You can also stitch patches over the rips and openings. Play around with the positions and stitching!
And that’s it . . .
Happy denim mending!
(images by HonestlyWTF)
This looks like fun. I didn’t know fixing stuff could be this cool 🙂
That looks like a lot of fun! <3
This is pretty cool! Nice DIY c:
Xx Ice Pandora
Love this! A super easy way to update pants, can’t wait to try.
Such a cute DIY to reinvent a pair of distressed jeans! Thanks for sharing!
Nice! Love the stitching.
That’s a pretty nice DIY project! Thanks for sharing!
Alexandra ~ ArtMandy.ro
Hi the embroidery ring can you make your self.
I have learned this trick when i had a lesson of a japanese teaher about quilting , You must take a small stoke of fabric and a coin.
then you fold in the coin, and make some stiches to make it on his place and the ends you must knot on your finger.
I have this simple tool still.
I hope it willl help;-=D
I loive this kind of mending thank you for the greate tute and sharing;-D
Thanks for the tip, Jet!
These look fab, this is a great way for fixing ripped jeans you don’t want to throw out
livinginaboxx | bloglovin
You do quite a few Japanese DIYs, which is really cool! I should do a Chinese DIY for hapinesswherever.com 🙂
Nice! What a great way to upcycle a pair of old jeans into something fabulous. Love the white stitching especially.
Great DYI! I wonder where you got the various indigo dye fabrics that are featured here?
Hi ! Such a cool DIY , japanse crafts never stop to amaze me , thank you. Those blue fabrics you picked are gorgeous, do you know where I could find something similar ? xx
Big Like … <3
Yes, thanks for that Jet.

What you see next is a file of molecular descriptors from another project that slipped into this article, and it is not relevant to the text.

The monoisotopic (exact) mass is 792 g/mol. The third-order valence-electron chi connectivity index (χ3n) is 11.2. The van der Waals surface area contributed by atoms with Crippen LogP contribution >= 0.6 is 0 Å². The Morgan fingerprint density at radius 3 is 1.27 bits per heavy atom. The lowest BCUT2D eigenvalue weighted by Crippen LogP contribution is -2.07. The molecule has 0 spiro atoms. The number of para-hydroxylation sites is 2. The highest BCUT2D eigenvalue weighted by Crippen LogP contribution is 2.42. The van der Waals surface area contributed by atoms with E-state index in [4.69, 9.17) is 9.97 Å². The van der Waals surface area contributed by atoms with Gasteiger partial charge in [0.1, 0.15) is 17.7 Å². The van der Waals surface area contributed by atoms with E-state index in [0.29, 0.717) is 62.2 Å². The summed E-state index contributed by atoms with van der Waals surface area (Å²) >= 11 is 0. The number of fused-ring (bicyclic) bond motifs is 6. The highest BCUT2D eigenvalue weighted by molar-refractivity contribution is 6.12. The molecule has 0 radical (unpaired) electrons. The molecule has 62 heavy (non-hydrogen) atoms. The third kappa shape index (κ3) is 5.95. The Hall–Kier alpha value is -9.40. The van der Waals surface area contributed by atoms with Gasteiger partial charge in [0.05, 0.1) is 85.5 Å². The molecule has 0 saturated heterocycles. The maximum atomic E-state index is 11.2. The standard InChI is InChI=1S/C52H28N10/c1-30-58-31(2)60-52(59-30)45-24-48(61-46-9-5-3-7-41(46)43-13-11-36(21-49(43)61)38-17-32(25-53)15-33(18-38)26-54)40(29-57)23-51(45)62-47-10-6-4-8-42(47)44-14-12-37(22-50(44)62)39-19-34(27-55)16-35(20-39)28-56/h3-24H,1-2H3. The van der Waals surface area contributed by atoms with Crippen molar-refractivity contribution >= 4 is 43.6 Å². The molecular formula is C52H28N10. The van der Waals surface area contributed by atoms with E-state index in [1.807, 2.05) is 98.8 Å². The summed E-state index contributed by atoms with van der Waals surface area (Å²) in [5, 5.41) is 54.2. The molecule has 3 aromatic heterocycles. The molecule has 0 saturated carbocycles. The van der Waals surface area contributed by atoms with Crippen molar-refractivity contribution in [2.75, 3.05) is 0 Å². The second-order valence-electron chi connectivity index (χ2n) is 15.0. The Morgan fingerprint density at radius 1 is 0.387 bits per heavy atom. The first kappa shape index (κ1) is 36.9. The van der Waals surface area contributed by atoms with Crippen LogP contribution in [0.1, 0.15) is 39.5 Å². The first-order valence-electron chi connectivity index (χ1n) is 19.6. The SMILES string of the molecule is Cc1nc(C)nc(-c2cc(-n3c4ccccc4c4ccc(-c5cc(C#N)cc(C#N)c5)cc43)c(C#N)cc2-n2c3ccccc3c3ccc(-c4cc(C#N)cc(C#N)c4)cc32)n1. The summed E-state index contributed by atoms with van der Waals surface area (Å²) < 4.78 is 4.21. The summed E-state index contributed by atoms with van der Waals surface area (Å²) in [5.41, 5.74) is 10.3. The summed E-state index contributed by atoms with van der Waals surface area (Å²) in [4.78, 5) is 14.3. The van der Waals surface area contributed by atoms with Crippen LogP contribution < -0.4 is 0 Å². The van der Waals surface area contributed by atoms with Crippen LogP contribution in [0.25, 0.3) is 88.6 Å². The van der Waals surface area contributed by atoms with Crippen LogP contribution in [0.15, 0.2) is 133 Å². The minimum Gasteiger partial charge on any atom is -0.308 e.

I’ve actually seen some similar fabrics at this fabric vendor I buying suiting from –
Such a gorgeous repair! So much better than plain jeans! 🙂 Lisa
Where can you purchase a thimble like this?
champion! i’m a major fan of patching and darning so this would be perfect for my own clothing repairs. i even have leather to make the thimble. cheers!
nice tip to restore your pants
Fabulous way to reinvent denim. Can’t wait to put these to good use. Thanks so much for sharing.
your work is beautiful! I love it! What does the inside/wrong side look like? Thank you for a great tutorial!
This is gorgeous!! So much better than the holes held together by tiny strips of denim masquerading as fashion!! Thank you for posting this-even though years old is still wonderful.
Hello. Loved the post. I was wondering if maybe a butterfly shape for the fabric patch would be better, since it is for the knee?
I love this DIY! How cool is that?! I love how it still creates the texture and vibe of a distressed jean… but I also won’t freeze my ass off when it’s 15 degrees outside.
I love this look. Thank you.
I grew up in the era of when jeans had a rip you fixed it. Definitely not as beautifully as the SASHIKO. Thanks for sharing.
Very good tutorial. Thank you! Donna
Boro meets patch meets machine embroidery but all done with love for the jeans and the person who wears them. See @lucyjonesrider #weartearrepair
Thank you so much for showing how to fix my jeans. Most appreciated
Very helpful! Thank you!
my Boro patches are fraying after being washed. What do you suggest when using a patch on top of pants as a decorative patch so it doesn’t fray.
wow… Love your style , very inspire me
Honestly WHO tf would name a blog they want to be a mainstream success with the vulgar “WTF”?!
Todays people would.
Going to try, looks great…..
Very clear instructions. Thank-you